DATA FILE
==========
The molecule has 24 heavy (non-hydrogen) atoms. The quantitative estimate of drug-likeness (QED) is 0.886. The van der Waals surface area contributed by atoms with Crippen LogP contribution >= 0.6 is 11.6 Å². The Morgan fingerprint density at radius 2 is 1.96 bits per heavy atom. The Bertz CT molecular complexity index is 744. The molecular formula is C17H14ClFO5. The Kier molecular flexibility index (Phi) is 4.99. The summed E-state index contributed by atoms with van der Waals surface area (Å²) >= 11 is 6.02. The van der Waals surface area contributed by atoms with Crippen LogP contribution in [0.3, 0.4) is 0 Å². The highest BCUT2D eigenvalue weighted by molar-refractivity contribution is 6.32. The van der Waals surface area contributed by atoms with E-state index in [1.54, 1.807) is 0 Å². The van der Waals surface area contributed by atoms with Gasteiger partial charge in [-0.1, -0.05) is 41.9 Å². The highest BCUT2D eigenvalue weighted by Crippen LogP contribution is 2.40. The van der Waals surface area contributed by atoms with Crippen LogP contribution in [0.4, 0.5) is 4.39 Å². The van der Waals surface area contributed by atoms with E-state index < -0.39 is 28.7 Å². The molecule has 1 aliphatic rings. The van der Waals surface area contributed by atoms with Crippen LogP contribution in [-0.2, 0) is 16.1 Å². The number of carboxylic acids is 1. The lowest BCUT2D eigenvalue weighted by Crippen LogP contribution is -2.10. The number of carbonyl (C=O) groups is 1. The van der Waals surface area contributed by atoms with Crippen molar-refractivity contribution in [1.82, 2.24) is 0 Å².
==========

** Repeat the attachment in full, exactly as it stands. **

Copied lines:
The molecule has 24 heavy (non-hydrogen) atoms. The quantitative estimate of drug-likeness (QED) is 0.886. The van der Waals surface area contributed by atoms with Crippen LogP contribution >= 0.6 is 11.6 Å². The Morgan fingerprint density at radius 2 is 1.96 bits per heavy atom. The Bertz CT molecular complexity index is 744. The molecular formula is C17H14ClFO5. The Kier molecular flexibility index (Phi) is 4.99. The summed E-state index contributed by atoms with van der Waals surface area (Å²) >= 11 is 6.02. The van der Waals surface area contributed by atoms with Crippen LogP contribution in [0.3, 0.4) is 0 Å². The highest BCUT2D eigenvalue weighted by molar-refractivity contribution is 6.32. The van der Waals surface area contributed by atoms with E-state index in [1.54, 1.807) is 0 Å². The van der Waals surface area contributed by atoms with Gasteiger partial charge in [-0.1, -0.05) is 41.9 Å². The highest BCUT2D eigenvalue weighted by Crippen LogP contribution is 2.40. The van der Waals surface area contributed by atoms with Crippen LogP contribution in [0.4, 0.5) is 4.39 Å². The van der Waals surface area contributed by atoms with E-state index < -0.39 is 28.7 Å². The molecule has 1 aliphatic rings. The van der Waals surface area contributed by atoms with Crippen LogP contribution in [-0.2, 0) is 16.1 Å². The number of carboxylic acids is 1. The lowest BCUT2D eigenvalue weighted by Crippen LogP contribution is -2.10. The number of carbonyl (C=O) groups is 1. The van der Waals surface area contributed by atoms with Crippen molar-refractivity contribution in [1.82, 2.24) is 0 Å².